My girl turns 12 today, and I couldn’t help but feel a little bit mushy.
Time flies, and how fast indeed! Twelve years ago, she was just a tiny fragile infant that I carefully held in the palm of my hands. The first time I held her – I was overwhelmed by a deep sense of joy I almost wept.
She was such a well-behaved baby. She didn’t make much fuss even with wet diapers or hunger bouts. She knew how to entertain herself, cooing and laughing when no one was around, as if talking to invisible angels. She’d only given me very few sleepless nights which are nothing really compared to the joy when she smiled sheepishly at me, snuggled close to my breast to take her milk, and cooed and squeaked no end in the middle of the night.
At two, she had an immense vocabulary, she spoke straight tagalog and English, she recognized the letters of the alphabet and mimicked the sounds of animals. More than anything else in the world, she was fascinated by books with colorful drawings and illustrations. She was also such a fan of “The Land Before Time” video series to the point of memorizing practically all the songs in the collection.
Coming home from the office one day, I was greeted by an awesome sight - a three-year- old walking around the house in an oversized- high-heeled shoes that belonged to her mom, with kitchen spoon in one hand and my office bag in another. At this young age, she was fast showing signs of fierce independence, allowing no one to spoonfeed her, or to bathe her or to dress her up. She wanted to do all things by herself. I kidded myself – she is indeed her mother’s girl!
When her little sister came into the scene, the bouts of jealousy or selfishness that we predicted never surfaced. Instead, she surprised us with the kind of genuine concern and caring that she showed her sister. When the little baby was crying, she would race with her dad to find out what the fuss is. At night, she would send her sister to sleep with a wonderful rendition of the songs from the “Land Before Time”, culminating in the infamous “If we hold on” that had become the family’s unofficial theme song to this day. I didn’t have to teach her to take care of her sister. It came naturally to her. Even today, she is her sister’s best friend.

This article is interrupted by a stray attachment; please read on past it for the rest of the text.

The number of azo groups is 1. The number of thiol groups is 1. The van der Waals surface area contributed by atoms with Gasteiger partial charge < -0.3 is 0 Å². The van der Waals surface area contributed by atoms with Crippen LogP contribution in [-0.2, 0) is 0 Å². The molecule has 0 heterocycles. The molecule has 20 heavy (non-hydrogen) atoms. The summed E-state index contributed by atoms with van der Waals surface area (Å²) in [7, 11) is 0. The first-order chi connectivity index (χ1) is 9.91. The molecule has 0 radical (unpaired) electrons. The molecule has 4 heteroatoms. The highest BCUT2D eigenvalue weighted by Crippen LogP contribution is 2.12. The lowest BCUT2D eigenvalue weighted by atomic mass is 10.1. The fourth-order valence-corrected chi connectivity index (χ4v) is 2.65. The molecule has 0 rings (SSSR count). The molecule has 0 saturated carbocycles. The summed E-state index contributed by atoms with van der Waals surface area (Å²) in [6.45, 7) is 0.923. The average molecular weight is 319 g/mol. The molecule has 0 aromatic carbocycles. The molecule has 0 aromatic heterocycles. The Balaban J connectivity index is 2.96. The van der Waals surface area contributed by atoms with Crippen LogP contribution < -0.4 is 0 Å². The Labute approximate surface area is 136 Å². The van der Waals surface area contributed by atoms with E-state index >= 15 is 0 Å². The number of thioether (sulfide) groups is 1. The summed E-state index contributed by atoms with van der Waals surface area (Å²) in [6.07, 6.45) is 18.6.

I could go on and on recalling the wonderful surprises, the endless joys and the precious bonding moments that she had delighted us with. Today, as I look at her and marvel at how she has perpendicularly grown up over the years, I am awed at the realization that my baby has now become my girl. In a few years, I know that my girl will soon transform into her own person. Already, I could spot the signs of its coming.
As a pre-teener, she had been pretty consistent in her ways: non-fussy, self-initiated, caring and responsible. But I have also seen that although I have raised her in a certain “mold”, she is slowly escaping that mold. She is starting to assert her independence in everything she does. It is fascinating to see her unspoken determination to be her own person – free from the dictates and pressures of others, even from her mom who used to be the center of her world. It’s not her style to wear the fad just because it’s the “in” thing or everybody else is doing it if she thinks it looks silly. She has very different interests compared to girls of her age. While others talk about Hannah Montana and acne and crushes, she would rather read books about astronomy and science.
But she still continues to sing. And how she loves to sing. She’s also into a lot of musical instruments – piano, clarinet, guitar, violin. On her birthday, she requested for an electric guitar to replace her acoustic guitar. She’s currently saving her weekly allowance so she can buy drums this summer. She’s a member of her school band and music choir and is the guitarist in our local church. Music is her greatest passion, if not her life. Why – she wants to become a music director or music teacher as an adult.
She also excels academically. She is on top of her class and is a very strong candidate for the dean’s honour by the end of the term, as her teachers told me during our parent-teacher session last week.
What all these means to me is that I am raising a girl with extra-ordinary potential and passions. A girl who at a young age already knows what she wants in life.
I have read somewhere that raising a kid is like flying a kite. At the initial stage of flying, the kite owner must maintain a tight grip as the kite struggles up high. Upon establishing the momentum, the owner must help the kite maintain its balance. And as soon as the kite becomes stable, the owner must learn to let go, albeit gradually, and be contented to watch the kite in its full flying splendor from afar, but vigilant to come to the rescue in case of brewing storm.
At this stage of my girl’s life, I know that I have to correspondingly evolve from the overprotective and imposing mother that I used to be into a supportive, nurturing, and empowering mom that is exactly what she needs as she spreads up her wings. This, to me, is the greatest gift I could ever give her.
2 years ago